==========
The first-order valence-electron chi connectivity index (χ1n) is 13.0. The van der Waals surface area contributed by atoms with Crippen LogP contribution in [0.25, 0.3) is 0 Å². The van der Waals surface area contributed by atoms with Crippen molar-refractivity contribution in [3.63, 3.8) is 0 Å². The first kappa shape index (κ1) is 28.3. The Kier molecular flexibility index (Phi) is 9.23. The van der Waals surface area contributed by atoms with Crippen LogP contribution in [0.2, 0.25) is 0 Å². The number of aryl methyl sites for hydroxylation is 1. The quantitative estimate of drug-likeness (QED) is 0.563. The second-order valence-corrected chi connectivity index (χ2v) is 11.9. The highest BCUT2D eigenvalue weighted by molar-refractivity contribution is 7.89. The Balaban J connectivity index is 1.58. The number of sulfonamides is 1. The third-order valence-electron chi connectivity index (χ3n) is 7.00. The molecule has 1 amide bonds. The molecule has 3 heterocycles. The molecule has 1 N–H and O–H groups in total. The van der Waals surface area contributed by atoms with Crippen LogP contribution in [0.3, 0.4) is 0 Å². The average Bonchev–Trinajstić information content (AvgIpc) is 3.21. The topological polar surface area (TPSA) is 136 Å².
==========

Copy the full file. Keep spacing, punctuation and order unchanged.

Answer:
The first-order valence-electron chi connectivity index (χ1n) is 13.0. The van der Waals surface area contributed by atoms with Crippen LogP contribution in [0.25, 0.3) is 0 Å². The van der Waals surface area contributed by atoms with Crippen molar-refractivity contribution in [3.63, 3.8) is 0 Å². The first kappa shape index (κ1) is 28.3. The Kier molecular flexibility index (Phi) is 9.23. The van der Waals surface area contributed by atoms with Crippen LogP contribution in [0.2, 0.25) is 0 Å². The number of aryl methyl sites for hydroxylation is 1. The quantitative estimate of drug-likeness (QED) is 0.563. The second-order valence-corrected chi connectivity index (χ2v) is 11.9. The highest BCUT2D eigenvalue weighted by molar-refractivity contribution is 7.89. The Balaban J connectivity index is 1.58. The number of sulfonamides is 1. The third-order valence-electron chi connectivity index (χ3n) is 7.00. The molecule has 1 amide bonds. The molecule has 3 heterocycles. The molecule has 1 N–H and O–H groups in total. The van der Waals surface area contributed by atoms with Crippen LogP contribution in [0.3, 0.4) is 0 Å². The average Bonchev–Trinajstić information content (AvgIpc) is 3.21. The topological polar surface area (TPSA) is 136 Å².